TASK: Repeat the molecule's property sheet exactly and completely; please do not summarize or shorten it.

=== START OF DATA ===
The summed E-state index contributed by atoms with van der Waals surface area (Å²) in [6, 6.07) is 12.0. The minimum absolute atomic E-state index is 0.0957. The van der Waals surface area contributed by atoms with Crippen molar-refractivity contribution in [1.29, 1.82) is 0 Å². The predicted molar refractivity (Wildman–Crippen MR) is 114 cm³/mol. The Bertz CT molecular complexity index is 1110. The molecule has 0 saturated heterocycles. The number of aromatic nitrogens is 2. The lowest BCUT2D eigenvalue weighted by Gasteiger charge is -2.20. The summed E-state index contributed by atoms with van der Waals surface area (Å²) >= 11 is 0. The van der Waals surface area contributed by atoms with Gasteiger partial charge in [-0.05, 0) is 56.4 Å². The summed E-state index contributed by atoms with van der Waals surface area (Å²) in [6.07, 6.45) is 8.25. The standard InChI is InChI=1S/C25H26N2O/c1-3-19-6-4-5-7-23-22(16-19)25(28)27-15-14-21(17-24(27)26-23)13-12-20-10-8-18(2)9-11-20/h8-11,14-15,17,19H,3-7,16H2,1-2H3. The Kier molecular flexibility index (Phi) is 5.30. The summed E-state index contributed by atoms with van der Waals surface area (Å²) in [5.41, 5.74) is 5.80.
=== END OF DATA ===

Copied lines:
The summed E-state index contributed by atoms with van der Waals surface area (Å²) in [6, 6.07) is 12.0. The minimum absolute atomic E-state index is 0.0957. The van der Waals surface area contributed by atoms with Crippen molar-refractivity contribution in [1.29, 1.82) is 0 Å². The predicted molar refractivity (Wildman–Crippen MR) is 114 cm³/mol. The Bertz CT molecular complexity index is 1110. The molecule has 0 saturated heterocycles. The number of aromatic nitrogens is 2. The lowest BCUT2D eigenvalue weighted by Gasteiger charge is -2.20. The summed E-state index contributed by atoms with van der Waals surface area (Å²) >= 11 is 0. The van der Waals surface area contributed by atoms with Gasteiger partial charge in [-0.05, 0) is 56.4 Å². The summed E-state index contributed by atoms with van der Waals surface area (Å²) in [6.07, 6.45) is 8.25. The standard InChI is InChI=1S/C25H26N2O/c1-3-19-6-4-5-7-23-22(16-19)25(28)27-15-14-21(17-24(27)26-23)13-12-20-10-8-18(2)9-11-20/h8-11,14-15,17,19H,3-7,16H2,1-2H3. The Kier molecular flexibility index (Phi) is 5.30. The summed E-state index contributed by atoms with van der Waals surface area (Å²) in [5.41, 5.74) is 5.80.